Observer Review: The Subject Steve By Sam Lipsyte Essay, Research Paper Walking, talking, living dull…The Subject SteveSam LipsyteFlamingo ?9.99, pp272A caption writer for silicon companies, Steve, the narrator of Sam Lipsyte’s satirical novel, is a sardonic, self-deprecating man in his late thirties given to faking fits in order to get out of any difficult situation.
Observer Review: The Subject Steve By Sam Lipsyte Essay, Research Paper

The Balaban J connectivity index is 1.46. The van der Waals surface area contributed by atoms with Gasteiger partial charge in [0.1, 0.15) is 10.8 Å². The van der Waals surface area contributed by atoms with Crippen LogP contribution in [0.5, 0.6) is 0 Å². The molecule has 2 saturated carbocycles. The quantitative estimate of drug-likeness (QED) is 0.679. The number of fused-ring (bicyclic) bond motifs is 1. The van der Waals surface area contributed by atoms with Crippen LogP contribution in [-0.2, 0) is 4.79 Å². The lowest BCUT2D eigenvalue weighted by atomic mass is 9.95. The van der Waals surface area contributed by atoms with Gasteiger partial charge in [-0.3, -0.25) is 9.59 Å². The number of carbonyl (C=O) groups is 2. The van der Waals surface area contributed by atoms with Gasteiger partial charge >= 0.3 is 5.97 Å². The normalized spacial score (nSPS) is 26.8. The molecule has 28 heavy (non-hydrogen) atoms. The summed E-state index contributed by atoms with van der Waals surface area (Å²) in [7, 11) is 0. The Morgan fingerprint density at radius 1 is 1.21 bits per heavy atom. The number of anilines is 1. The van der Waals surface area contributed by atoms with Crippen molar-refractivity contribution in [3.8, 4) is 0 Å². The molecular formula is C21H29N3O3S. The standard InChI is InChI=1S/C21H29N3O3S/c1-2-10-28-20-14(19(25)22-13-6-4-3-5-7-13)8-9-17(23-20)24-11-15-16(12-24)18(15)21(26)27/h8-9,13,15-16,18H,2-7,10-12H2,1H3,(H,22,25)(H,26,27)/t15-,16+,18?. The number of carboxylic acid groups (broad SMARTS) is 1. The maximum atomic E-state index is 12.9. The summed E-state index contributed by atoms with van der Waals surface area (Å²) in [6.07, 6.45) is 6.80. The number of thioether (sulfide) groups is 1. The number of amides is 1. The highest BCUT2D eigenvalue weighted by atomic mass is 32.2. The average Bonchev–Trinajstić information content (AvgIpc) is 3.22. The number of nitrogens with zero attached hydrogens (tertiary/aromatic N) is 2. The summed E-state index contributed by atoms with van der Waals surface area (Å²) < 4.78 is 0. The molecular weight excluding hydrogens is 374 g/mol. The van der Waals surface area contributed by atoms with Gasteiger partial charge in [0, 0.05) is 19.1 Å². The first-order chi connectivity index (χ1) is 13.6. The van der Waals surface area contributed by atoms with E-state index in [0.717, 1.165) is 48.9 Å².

Walking, talking, living dull…The Subject SteveSam LipsyteFlamingo ?9.99, pp272A caption writer for silicon companies, Steve, the narrator of Sam Lipsyte’s satirical novel, is a sardonic, self-deprecating man in his late thirties given to faking fits in order to get out of any difficult situation. He is a careless parent whose daughter, when he calls her to break the news that he’s dying, replies: ‘Please, Daddy, don’t say that. What if this is the last time we speak?’ and hangs up.Steve’s recently diagnosed terminal illness is greeted with both morbid fascination and shocking indifference, even by his own doctors who look into their patient’s eyes and see only their own futures glittering (’You’re dying quite quickly. The rest is a mystery better explained in our upcoming book’). The value of his malaise, and the nub of the novel, is that Steve is dying of something utterly new. He has no symptoms and feels fine: he is, quite literally, dying of boredom. Steve is the first person to have terminal ennui.Lipsyte’s novel, his debut, is an all-American tale in its twenty-first century form: ironic, experimental, post-technological, full of a world-weary nonchalance. It is reminiscent of Douglas Coupland in its authorial style, and contains echoes of Dave Eggers’s A Heartbreaking Work Of Staggering Genius in its use, or mockery, of audience-reader interaction. Whereas Eggers posited suggestions to his readers and asked them to reply to a published phone number, Lipsyte creates a faux internet chatroom in which participants may (and frequently do) verbally attack Steve.In desperation, and having exhausted his medical insurance, the dying man joins a group called the Centre for Non-Denominational Recovery and Redemption. ‘Everything’s a cult, son,’ the director reassures him. ‘If it’s not a cult it’s a man sitting alone in a room.’ But being surrounded by people as bitterly cynical as himself highlights the novel’s weakness: every character speaks with the same voice; all are depressed comedians and dispirited nihilists.Lipsyte has a gift for glib profundities (’Already I was nostalgic for my sorrows… My mouth watered for bitter fruit’), but it’s no coincidence that Steve is a caption writer. His narrative is made up of smart deliveries and cracking ideas that don’t always stretch very far.
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